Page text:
Tagged With doctors

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Your doctor recommends a thing, and you do it. That’s the simplest version of how the doctor-patient relationship might go, but it’s not always the best one. You may find out later that there were other options for treatment that you never knew about, or that the drug you took has risks that may outweigh its benefits. To get the full picture, ask these four questions.

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The first time you have to make a doctor's appointment for yourself can make you wish for the days - perhaps not long ago - when Mum or Dad did all this for you. And if you're the parent in this scenario, it might be hard to step back. Here's a guide to help young adults take charge of their health care.

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You can get away without having a regular general practitioner (GP) for a while if you’re young, healthy and a little bit stupid. But over time you’ll have enough health concerns that avoiding a GP will make your life more complicated. Here’s how to know when you hit that point.

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We're all busy people, but if there's one thing you should always make time for, it's to get to the doctor for regular checkups and age-appropriate preventative tests. But it can be difficult to know which types of tests you should ask your doctor about at what stage of your life. This graphic breaks it down nicely.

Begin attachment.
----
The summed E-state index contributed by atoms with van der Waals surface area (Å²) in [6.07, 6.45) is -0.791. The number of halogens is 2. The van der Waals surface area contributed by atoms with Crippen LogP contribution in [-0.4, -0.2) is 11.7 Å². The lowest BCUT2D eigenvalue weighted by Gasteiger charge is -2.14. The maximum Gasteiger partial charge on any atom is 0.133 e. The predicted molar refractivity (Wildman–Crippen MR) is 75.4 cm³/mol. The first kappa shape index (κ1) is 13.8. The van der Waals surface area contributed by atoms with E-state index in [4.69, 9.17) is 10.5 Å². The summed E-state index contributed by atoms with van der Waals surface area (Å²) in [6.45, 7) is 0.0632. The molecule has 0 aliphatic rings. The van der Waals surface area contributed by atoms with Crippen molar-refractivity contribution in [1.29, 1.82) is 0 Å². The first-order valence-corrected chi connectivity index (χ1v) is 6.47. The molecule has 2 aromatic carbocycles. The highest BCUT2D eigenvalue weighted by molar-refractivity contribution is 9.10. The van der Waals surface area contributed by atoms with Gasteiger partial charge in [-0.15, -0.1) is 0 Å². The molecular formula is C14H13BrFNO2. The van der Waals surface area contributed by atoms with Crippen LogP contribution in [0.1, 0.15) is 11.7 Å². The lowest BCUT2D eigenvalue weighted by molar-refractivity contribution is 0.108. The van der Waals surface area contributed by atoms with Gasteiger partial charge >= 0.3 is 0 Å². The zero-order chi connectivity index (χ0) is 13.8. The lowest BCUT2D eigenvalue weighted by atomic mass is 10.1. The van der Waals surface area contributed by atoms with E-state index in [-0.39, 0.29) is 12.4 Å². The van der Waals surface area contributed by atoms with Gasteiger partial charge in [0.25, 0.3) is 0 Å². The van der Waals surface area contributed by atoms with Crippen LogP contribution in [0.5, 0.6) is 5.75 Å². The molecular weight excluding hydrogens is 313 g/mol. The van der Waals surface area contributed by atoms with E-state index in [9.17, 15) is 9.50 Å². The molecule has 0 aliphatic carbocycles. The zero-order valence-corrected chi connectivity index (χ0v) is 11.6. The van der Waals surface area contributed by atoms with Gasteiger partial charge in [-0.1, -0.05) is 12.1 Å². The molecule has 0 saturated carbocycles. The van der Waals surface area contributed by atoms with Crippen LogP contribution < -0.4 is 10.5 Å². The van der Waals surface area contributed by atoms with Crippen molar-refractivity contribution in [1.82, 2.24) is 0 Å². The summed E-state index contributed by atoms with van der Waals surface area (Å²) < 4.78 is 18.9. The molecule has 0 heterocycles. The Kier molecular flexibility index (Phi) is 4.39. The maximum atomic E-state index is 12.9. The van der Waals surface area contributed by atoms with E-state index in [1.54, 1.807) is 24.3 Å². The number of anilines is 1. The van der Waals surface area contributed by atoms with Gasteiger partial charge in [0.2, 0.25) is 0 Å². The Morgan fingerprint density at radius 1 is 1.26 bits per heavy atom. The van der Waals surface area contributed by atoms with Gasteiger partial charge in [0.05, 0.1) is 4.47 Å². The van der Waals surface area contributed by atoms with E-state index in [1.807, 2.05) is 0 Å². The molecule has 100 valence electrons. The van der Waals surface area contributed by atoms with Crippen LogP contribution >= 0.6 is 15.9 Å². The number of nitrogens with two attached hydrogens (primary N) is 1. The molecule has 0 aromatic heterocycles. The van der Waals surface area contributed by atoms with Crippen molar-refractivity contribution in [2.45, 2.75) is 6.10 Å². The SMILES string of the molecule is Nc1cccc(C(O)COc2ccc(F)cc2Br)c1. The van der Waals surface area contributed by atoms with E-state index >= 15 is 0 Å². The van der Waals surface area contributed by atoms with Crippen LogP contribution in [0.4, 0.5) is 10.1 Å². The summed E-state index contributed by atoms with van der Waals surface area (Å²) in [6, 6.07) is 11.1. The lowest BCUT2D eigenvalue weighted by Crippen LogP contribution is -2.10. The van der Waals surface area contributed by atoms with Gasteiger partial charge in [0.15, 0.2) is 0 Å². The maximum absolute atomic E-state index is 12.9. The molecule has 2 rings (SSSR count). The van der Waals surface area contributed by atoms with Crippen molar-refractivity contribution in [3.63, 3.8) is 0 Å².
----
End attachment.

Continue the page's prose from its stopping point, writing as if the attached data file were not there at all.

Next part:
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Every now and again, Lifehacker asks a medical professional the health questions that you wish an expert would answer but you can't quite bring yourself to ask. Today's letter writer just wants to take care of their skin health - but one of their moles is in a very private location.

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Cancer is the worst. And, maybe thanks to Movember and pink consumer goods, we're all extremely aware. Too aware. Because we've gotten it drilled into our heads to always get tested, patients are ignoring the risks of unnecessary cancer screenings, says the New York Times. Low-risk patients often get false positives, leading to dangerous and wasteful misapplications of radiation and chemotherapy.

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Obviously, if you break your leg, you're going to head straight to the nearest emergency room. But it's harder to know what to do when you've rolled your ankle, or have a nagging pain in your knee. Will you be fine with rest and ice, or do you need to get it checked out?

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Pregnant workers often need modifications to their jobs (less lifting, for example.) If your job is quite physical, a doctor's note may be required exempting you from certain types of work - but the contents of the note could also backfire. To protect your job, don't ask for the note too early and make sure your doctor knows what it needs to say.

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Depending on where you go to university, there's a good chance you shell out good money every semester for student health services. Those services and on-campus clinics include more than just quick visits with a nurse or doctor. You usually get loads of other benefits you'll want to take advantage of.

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Annual health exams are pretty normal, but whether they're necessary is up for debate. Years ago, I asked my doctor for a checkup and he chuckled, pointing out that I seemed fine. So, is this annual tradition really a necessity? It boils down to three simple questions.